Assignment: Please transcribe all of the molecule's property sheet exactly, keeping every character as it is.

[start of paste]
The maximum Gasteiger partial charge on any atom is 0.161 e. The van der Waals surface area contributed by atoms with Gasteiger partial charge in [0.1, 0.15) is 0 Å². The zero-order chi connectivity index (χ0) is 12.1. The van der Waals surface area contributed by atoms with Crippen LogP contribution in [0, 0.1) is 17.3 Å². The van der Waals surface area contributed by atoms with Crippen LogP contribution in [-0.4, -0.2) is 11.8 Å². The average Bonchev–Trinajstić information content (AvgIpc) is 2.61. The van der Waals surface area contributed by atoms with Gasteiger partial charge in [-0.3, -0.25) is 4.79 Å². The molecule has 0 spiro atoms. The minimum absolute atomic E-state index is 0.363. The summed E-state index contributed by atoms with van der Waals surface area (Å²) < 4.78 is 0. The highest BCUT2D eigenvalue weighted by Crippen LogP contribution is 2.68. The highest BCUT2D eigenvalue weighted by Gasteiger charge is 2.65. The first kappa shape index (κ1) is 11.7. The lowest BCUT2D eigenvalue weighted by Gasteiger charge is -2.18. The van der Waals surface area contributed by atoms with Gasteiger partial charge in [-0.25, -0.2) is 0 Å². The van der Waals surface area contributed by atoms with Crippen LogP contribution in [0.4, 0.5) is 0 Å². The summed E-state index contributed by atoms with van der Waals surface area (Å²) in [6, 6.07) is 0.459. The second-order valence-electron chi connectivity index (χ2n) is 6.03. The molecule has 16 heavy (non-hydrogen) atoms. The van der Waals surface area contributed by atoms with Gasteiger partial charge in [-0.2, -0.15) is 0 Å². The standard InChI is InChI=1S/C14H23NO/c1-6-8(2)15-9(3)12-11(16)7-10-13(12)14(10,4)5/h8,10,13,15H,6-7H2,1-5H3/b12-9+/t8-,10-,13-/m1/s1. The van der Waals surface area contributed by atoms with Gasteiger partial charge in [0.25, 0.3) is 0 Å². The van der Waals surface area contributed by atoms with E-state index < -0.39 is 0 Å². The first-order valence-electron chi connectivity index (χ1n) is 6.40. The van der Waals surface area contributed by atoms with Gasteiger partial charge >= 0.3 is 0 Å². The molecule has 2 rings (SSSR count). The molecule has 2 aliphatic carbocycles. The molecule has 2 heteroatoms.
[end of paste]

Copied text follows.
The maximum Gasteiger partial charge on any atom is 0.161 e. The van der Waals surface area contributed by atoms with Gasteiger partial charge in [0.1, 0.15) is 0 Å². The zero-order chi connectivity index (χ0) is 12.1. The van der Waals surface area contributed by atoms with Crippen LogP contribution in [0, 0.1) is 17.3 Å². The van der Waals surface area contributed by atoms with Crippen LogP contribution in [-0.4, -0.2) is 11.8 Å². The average Bonchev–Trinajstić information content (AvgIpc) is 2.61. The van der Waals surface area contributed by atoms with Gasteiger partial charge in [-0.3, -0.25) is 4.79 Å². The molecule has 0 spiro atoms. The minimum absolute atomic E-state index is 0.363. The summed E-state index contributed by atoms with van der Waals surface area (Å²) < 4.78 is 0. The highest BCUT2D eigenvalue weighted by Crippen LogP contribution is 2.68. The highest BCUT2D eigenvalue weighted by Gasteiger charge is 2.65. The first kappa shape index (κ1) is 11.7. The lowest BCUT2D eigenvalue weighted by Gasteiger charge is -2.18. The van der Waals surface area contributed by atoms with Gasteiger partial charge in [-0.25, -0.2) is 0 Å². The van der Waals surface area contributed by atoms with Crippen LogP contribution in [0.4, 0.5) is 0 Å². The summed E-state index contributed by atoms with van der Waals surface area (Å²) in [6, 6.07) is 0.459. The second-order valence-electron chi connectivity index (χ2n) is 6.03. The molecule has 16 heavy (non-hydrogen) atoms. The van der Waals surface area contributed by atoms with Gasteiger partial charge in [-0.2, -0.15) is 0 Å². The standard InChI is InChI=1S/C14H23NO/c1-6-8(2)15-9(3)12-11(16)7-10-13(12)14(10,4)5/h8,10,13,15H,6-7H2,1-5H3/b12-9+/t8-,10-,13-/m1/s1. The van der Waals surface area contributed by atoms with Gasteiger partial charge in [0.25, 0.3) is 0 Å². The van der Waals surface area contributed by atoms with E-state index < -0.39 is 0 Å². The first-order valence-electron chi connectivity index (χ1n) is 6.40. The van der Waals surface area contributed by atoms with Gasteiger partial charge >= 0.3 is 0 Å². The molecule has 2 rings (SSSR count). The molecule has 2 aliphatic carbocycles. The molecule has 2 heteroatoms.